An Inuit delegation led by Nunavut Tunngavik Inc. (NTI) met with Canada’s ambassador to France Tuesday to discuss its appeal for an Oblate priest wanted at home on an indecent assault charge to be extradited.
“We really appreciate the support the ambassador and the office have provided us,” Aluki Kotierk, president of NTI, said after the meeting with Stephane Dion. “We look forward to their continued support as we go on this journey.”
Dion was too busy to speak with reporters after the meeting, a staff member said.
Before travelling to Lyon, 460 km to the south where Joannes Rivoire, a priest who worked in Nunavut between 1963 and 1993, is living in a retirement home, the six-member delegation is set to meet with French justice officials.
Rivoire is wanted on a Canada-wide warrant for allegedly indecently assaulting an Inuk girl between 1974 and 1979.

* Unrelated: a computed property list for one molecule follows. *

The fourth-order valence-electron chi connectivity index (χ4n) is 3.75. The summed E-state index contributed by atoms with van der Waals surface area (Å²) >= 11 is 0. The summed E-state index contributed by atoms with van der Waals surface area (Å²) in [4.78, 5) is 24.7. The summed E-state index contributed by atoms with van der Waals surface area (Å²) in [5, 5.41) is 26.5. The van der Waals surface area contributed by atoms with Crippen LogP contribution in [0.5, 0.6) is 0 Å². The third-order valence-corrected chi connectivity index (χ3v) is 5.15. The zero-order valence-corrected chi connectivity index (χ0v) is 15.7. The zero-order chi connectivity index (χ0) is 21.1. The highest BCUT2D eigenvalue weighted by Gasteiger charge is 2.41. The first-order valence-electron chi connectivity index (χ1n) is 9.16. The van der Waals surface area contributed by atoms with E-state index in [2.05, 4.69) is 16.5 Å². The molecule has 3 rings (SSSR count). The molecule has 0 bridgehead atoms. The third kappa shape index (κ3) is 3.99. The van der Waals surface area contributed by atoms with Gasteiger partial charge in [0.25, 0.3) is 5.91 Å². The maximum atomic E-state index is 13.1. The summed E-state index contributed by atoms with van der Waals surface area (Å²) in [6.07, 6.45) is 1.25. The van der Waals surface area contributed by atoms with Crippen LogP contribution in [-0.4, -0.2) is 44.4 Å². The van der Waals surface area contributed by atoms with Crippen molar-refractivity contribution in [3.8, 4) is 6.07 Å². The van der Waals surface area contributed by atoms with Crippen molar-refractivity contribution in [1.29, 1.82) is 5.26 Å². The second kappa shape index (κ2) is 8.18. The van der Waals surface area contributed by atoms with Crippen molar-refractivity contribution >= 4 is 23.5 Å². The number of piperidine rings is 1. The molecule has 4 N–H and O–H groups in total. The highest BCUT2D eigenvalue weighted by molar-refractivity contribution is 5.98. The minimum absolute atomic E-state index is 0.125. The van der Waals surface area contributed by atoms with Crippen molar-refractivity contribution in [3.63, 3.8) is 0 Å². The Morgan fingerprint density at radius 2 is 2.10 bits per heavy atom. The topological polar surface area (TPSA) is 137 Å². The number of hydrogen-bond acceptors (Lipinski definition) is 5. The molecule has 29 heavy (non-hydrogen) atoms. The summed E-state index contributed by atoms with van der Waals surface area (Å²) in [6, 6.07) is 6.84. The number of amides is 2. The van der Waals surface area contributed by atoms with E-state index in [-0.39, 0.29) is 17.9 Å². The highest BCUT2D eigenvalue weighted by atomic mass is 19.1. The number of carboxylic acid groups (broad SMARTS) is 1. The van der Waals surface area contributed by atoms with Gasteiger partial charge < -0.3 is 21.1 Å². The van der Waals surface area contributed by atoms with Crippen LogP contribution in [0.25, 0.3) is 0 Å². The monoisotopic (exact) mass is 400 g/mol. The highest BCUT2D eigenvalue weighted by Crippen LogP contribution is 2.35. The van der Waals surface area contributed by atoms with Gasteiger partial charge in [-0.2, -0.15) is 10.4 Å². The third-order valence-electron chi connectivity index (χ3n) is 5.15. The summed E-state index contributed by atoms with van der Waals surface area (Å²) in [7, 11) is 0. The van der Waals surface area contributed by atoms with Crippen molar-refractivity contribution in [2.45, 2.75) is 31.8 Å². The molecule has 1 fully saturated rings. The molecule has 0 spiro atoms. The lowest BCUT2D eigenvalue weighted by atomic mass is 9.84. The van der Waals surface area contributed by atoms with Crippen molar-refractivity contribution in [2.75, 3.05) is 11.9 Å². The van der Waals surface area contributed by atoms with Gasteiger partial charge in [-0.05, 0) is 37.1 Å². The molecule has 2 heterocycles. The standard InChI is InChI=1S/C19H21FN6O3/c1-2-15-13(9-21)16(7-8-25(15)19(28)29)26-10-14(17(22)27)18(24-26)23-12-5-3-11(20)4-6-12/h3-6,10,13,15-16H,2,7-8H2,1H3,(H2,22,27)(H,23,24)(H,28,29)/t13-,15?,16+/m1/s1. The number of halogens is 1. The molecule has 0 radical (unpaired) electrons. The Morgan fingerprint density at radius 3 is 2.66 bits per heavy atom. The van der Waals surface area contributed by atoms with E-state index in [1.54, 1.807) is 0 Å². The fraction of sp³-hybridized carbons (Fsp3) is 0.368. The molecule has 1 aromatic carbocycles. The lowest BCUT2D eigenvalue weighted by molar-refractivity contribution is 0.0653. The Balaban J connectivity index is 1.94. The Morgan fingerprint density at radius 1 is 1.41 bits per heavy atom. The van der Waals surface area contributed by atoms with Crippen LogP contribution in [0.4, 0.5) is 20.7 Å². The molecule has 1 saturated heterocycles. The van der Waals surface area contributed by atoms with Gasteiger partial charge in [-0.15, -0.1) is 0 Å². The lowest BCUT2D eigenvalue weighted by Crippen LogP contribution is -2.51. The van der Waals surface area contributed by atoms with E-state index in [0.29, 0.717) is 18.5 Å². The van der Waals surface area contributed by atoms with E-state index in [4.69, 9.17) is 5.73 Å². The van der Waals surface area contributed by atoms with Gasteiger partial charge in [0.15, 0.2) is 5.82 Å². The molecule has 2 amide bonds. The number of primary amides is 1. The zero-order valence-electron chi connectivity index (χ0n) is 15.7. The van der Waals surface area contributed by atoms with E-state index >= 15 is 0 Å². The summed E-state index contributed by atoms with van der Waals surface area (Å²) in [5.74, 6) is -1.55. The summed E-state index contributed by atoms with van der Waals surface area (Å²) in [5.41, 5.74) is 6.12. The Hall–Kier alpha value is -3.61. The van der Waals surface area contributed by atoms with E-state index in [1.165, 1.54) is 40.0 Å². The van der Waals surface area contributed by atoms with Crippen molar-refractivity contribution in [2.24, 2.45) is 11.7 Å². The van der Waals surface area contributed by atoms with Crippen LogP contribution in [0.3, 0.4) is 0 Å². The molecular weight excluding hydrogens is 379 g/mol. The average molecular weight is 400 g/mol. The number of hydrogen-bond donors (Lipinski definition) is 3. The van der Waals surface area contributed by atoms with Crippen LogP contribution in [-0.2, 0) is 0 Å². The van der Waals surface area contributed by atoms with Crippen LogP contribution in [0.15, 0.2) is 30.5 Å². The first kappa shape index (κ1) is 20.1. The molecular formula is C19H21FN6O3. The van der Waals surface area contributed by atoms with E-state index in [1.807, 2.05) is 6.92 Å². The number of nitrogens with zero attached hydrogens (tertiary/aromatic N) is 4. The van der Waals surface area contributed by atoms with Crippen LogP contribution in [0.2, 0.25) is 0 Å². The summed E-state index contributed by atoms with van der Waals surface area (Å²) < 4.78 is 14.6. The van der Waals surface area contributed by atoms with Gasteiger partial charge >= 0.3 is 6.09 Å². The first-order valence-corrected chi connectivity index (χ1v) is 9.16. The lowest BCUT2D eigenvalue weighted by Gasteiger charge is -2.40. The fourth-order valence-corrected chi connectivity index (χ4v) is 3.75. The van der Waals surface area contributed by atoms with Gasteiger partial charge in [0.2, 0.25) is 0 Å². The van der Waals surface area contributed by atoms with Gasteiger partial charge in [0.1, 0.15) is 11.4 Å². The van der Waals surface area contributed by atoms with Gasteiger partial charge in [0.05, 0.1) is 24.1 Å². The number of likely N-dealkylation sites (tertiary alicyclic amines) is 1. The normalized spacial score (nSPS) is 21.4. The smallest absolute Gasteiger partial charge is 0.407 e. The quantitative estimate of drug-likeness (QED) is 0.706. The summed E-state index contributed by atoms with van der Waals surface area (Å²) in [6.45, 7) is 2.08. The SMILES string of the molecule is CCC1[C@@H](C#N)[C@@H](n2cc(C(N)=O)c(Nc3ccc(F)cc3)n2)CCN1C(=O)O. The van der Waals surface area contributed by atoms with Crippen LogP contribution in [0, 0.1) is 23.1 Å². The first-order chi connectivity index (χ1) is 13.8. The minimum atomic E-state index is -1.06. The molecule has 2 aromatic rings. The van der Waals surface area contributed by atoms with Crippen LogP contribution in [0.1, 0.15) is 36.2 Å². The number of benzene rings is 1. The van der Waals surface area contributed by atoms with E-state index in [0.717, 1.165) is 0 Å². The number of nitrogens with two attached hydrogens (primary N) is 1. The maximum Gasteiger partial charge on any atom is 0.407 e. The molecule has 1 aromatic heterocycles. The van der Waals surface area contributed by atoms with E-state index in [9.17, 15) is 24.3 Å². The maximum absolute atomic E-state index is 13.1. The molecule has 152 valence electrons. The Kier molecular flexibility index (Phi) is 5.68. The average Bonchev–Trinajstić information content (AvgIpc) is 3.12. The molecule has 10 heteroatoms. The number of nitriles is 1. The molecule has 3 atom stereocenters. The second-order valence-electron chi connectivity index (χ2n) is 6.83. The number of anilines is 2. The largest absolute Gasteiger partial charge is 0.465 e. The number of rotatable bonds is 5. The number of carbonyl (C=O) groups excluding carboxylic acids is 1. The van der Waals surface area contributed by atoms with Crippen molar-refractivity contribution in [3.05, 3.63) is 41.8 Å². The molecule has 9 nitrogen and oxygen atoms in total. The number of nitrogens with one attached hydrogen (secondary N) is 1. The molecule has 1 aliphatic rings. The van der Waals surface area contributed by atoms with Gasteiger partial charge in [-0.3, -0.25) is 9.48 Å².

“We’re grateful that he (Dion) arranged a meeting with us to meet with the ministry of justice (Tuesday afternoon),” said Tanya Tungilik, the daughter of Marius Tungilik, who died in 2012 and alleged Rivoire abused him.
In an interview with APTN News in July, Rivoire, 91, denied sexually abusing children while serving as a Catholic missionary.
But the delegation, in Paris and Lyon from Sept. 12 to Sept. 15, wants Rivoire to face a court in Canada.
Lieve Halsberghe, a human rights activist from Belgium working with NTI, said: “We asked him (Dion) to convey to France that France cannot be the country that is harbouring wanted fugitive criminals from the church to escape justice in Canada.”
A meeting with a senior judge who advises the justice minister is set for 5:30 to 6:30 local time, the delegation told Canadian reporters covering its visit in France.
On Monday, the delegation met with members of the Paris media to plead its case.
“Rivoire must face his charges in a Canadian court,” said Kotierk then. “He is a Canadian. The government of Canada has requested Rivoire’s extradition from France and we are aware the government of France has received it.”
Kotierk said France, which refuses to extradite its citizens, could return him to Canada because he holds dual citizenship.
With files from Kathleen Martens in Paris